For now - Always remember: Take it easy but take it!
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First Summer Edition of the YIBF (Yours In Baseball Forever) Journal

I hadn’t decided to go to the opener of the June 20-22 Oriole-Yankee series at Yankee Stadium until Friday morning. Got myself through StubHub an upper deck seat on the aisle giving me plenty of room for my aching right knee to stretch out.

Didn’t realize that the seat would also provide me plenty of exercise because there was constant traffic of fans in my row coming back and forth back and forth from concession stands. Watching the game for them was obviously of secondary importance. They didn't even get involved in the wave that kept many of the crowd involved on this pleasant evening.

The late Mets broadcaster Ralph Kiner had the best line about what the wave is good for:
"straightening your shorts."

Though Yankee starter Hiroki Kuroda no-hit the O’s for five innings, I didn’t think that streak could last because his pitch count was elevated. And sure enough the Orioles rallied with two runs in the 6th. But they couldn’t add more runs - a persistent problem in 2014.

Once again Lowenfish’s Law – no four run lead is ever safe until the game is over – proved correct. Usuallly reliable O’s closer Zach Britton couldn’t get the third out in the bottom of the 9th though he had two strikes on Mark Teixeira with two out and a man on first.

Teixeira walked, was pinch-run for, the latest Big Buck Yankee free agent addition Brian McCann singled in a run, and on a 3-1 count another free agent Carlos Beltran blasted a long home run to left center to win the game.

The Orioles showed their resiliency by winning the next two games convincingly,
6-1 and 8-0. In the Sunday afternoon shutout they beat another big ticket Yankee signing Japanese phenom Masanori Tanaka. And to add to the O's recent surge the following night they limited White Sox star southpaw Chris Sale to six innings. And they came from behind to win on their own walkoff homer by Chris Davis.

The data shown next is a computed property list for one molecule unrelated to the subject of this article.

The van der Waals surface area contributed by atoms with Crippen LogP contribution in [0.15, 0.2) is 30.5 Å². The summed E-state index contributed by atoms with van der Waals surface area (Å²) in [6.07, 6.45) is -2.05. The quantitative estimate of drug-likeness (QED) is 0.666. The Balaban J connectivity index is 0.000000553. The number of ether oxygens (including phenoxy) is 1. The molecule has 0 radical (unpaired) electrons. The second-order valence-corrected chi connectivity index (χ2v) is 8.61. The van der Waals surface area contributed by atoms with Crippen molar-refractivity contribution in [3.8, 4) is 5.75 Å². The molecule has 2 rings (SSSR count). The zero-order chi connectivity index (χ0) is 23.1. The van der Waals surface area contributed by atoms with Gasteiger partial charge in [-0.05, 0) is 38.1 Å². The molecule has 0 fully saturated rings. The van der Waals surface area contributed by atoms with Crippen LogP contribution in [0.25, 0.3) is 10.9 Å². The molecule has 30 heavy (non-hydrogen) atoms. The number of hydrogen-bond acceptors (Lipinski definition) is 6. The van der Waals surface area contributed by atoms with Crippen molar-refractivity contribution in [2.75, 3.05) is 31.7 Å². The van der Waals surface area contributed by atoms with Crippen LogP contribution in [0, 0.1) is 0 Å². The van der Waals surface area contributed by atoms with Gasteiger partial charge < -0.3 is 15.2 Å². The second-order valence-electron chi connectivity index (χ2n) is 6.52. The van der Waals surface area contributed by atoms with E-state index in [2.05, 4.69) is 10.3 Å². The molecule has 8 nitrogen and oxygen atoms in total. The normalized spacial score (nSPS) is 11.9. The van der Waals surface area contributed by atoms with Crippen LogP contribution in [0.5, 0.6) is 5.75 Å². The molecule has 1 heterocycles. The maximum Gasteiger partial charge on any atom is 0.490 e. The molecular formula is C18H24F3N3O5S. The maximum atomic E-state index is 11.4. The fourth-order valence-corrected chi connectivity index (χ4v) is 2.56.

Walkoff homers – a term likely coined by Hall of Fame closer Dennis Eckersley – are quite rare. And the ones that turn defeat into victory in one swing of the bat are unforgettable.

I still remember nearly 40 years ago when Orioles second baseman Bobby Grich won a game in Baltimore by beating the Red Sox reliever Jim Willoughby. And while the memory won’t be as warm, I think I’ll always remember how Beltran spoiled my Friday night. But fortunately not the entire weekend.

Lots of baseball still to be played, of course. Question marks on the mound and in the lineup continue to perplex followers of the Orioles. Even though this seems like a year of parity or mediocrity, my LD (Lively Dinosaur) roots incline me not to get too enthusiastic until my team is at least 10 games above .500.

But I am certainly keeping the faith and if the starting pitcher-winners this weekend Bud Norris and Chris Tillman and bullpen arms T. J. McFarland and Tommy Hunter continue to pitch well, 2014 might be another fun summer in Baltimore.

I will be in attendance this weekend in Baltimore when on my 72nd birthday the Orioles and Tampa Bay Rays tangle in a June 27th day-night doubleheader. Impressions of that experience and more next time we meet.

In the meantime always remember: Take it easy but take it!